A new report from the state's Public Utilities Commission finds PSNH failed to properly prepare for last year’s October snowstorm. Meanwhile, Unitil was able to effectively restore power to customers following Snowtober.
The commission found Unitil was a “model” of storm preparedness last October. The company used New Hampshire forecasts and probability models to make sure it had enough line crews in place—before the Snowtober storm hit. So while Unitil had the highest percentage of customers lose power, it was also able to bring almost all service back within three days.
Meanwhile, the bulk of the Utility Commission’s ire was aimed at PSNH. The state’s largest utility took a week to fully restore power—the longest of any company. PSNH spokesman Martin Murray says it was an unpredictable natural disaster, and there are other circumstances to take into account.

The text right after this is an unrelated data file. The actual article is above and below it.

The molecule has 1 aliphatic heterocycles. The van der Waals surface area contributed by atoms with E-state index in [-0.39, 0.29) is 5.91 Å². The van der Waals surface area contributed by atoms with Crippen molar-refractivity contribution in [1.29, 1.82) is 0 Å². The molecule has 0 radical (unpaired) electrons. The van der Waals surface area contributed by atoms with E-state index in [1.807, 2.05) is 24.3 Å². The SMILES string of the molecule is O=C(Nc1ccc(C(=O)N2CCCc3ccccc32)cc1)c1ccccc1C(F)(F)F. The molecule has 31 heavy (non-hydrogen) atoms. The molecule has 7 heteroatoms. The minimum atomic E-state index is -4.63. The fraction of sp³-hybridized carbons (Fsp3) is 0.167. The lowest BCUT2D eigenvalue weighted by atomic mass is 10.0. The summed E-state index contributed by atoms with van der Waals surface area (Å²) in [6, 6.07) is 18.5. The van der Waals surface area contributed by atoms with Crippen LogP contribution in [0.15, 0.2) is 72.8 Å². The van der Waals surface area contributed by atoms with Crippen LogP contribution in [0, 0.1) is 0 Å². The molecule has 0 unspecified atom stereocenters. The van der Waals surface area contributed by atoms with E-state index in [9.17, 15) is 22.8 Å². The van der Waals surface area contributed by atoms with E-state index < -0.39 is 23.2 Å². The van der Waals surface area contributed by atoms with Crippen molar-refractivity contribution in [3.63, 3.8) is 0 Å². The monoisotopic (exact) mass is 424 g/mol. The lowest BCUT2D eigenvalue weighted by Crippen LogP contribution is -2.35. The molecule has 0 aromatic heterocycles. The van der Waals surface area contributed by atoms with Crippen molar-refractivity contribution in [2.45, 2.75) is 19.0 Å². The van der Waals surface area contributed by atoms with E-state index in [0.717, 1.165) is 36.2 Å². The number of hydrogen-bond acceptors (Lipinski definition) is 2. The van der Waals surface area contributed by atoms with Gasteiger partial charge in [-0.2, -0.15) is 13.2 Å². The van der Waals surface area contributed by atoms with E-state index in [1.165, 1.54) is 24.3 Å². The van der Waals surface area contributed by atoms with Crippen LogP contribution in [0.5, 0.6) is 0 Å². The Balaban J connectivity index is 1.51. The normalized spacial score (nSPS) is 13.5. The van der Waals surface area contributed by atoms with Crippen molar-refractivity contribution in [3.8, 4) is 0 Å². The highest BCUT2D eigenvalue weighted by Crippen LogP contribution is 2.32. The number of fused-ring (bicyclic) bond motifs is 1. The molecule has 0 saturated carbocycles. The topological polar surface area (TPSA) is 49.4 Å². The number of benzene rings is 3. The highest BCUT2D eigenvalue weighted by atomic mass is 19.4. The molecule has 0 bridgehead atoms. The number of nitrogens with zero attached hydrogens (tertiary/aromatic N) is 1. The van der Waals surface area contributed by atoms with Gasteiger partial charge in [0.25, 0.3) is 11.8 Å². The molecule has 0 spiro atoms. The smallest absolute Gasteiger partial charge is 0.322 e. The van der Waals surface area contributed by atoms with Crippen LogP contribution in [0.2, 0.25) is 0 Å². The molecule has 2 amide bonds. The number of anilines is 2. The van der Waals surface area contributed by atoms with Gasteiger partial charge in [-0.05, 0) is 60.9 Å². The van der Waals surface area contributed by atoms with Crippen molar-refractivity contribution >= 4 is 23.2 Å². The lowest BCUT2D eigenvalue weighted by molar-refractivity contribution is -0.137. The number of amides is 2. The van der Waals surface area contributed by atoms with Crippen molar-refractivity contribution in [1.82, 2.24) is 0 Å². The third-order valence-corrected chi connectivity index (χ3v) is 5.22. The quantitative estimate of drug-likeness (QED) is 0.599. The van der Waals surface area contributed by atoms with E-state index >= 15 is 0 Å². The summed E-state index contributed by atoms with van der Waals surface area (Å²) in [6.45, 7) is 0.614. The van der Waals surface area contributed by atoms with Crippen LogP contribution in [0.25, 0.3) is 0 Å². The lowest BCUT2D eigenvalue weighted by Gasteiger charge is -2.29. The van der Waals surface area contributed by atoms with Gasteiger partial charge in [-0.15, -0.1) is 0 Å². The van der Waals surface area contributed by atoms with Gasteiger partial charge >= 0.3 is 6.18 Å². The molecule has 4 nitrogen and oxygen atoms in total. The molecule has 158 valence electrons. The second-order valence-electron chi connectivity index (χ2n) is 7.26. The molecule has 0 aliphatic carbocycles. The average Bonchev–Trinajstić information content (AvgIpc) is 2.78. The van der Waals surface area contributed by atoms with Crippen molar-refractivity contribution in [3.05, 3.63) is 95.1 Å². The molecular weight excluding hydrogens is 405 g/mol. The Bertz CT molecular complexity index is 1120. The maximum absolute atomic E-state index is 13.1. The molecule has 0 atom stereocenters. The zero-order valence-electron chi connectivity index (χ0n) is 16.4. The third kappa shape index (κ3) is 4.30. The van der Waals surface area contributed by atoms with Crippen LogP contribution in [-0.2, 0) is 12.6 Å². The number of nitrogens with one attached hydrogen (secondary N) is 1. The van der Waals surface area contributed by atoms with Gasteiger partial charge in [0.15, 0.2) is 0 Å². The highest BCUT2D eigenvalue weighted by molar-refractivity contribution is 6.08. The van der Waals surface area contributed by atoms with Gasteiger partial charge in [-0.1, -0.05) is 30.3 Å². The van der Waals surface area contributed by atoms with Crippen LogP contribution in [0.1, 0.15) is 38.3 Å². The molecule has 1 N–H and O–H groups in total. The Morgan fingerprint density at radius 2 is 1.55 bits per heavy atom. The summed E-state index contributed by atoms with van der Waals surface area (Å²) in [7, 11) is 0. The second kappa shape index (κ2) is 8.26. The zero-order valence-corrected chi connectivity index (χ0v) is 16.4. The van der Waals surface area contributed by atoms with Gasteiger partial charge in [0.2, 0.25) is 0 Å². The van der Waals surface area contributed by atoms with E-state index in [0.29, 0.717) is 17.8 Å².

“We restored power in that area where Unitil restored its power in a timely manner, the response by PSNH was just as rapid and just as quick," Murray says. "The problems that we had that were more challenging than the other utilities did take longer, and that’s because we have a much wider service area. We serve areas that the other utilities do not.”
The report found PSNH’s own line crews weren’t “fully deployed” until 10 hours after the storm ended. And the utility didn’t request outside assistance until the day the storm hit—when no crews were immediately available.
Murray says the company learned from that event, and by the time Superstorm Sandy hit this year, PSNH already had crews in place and ready to respond.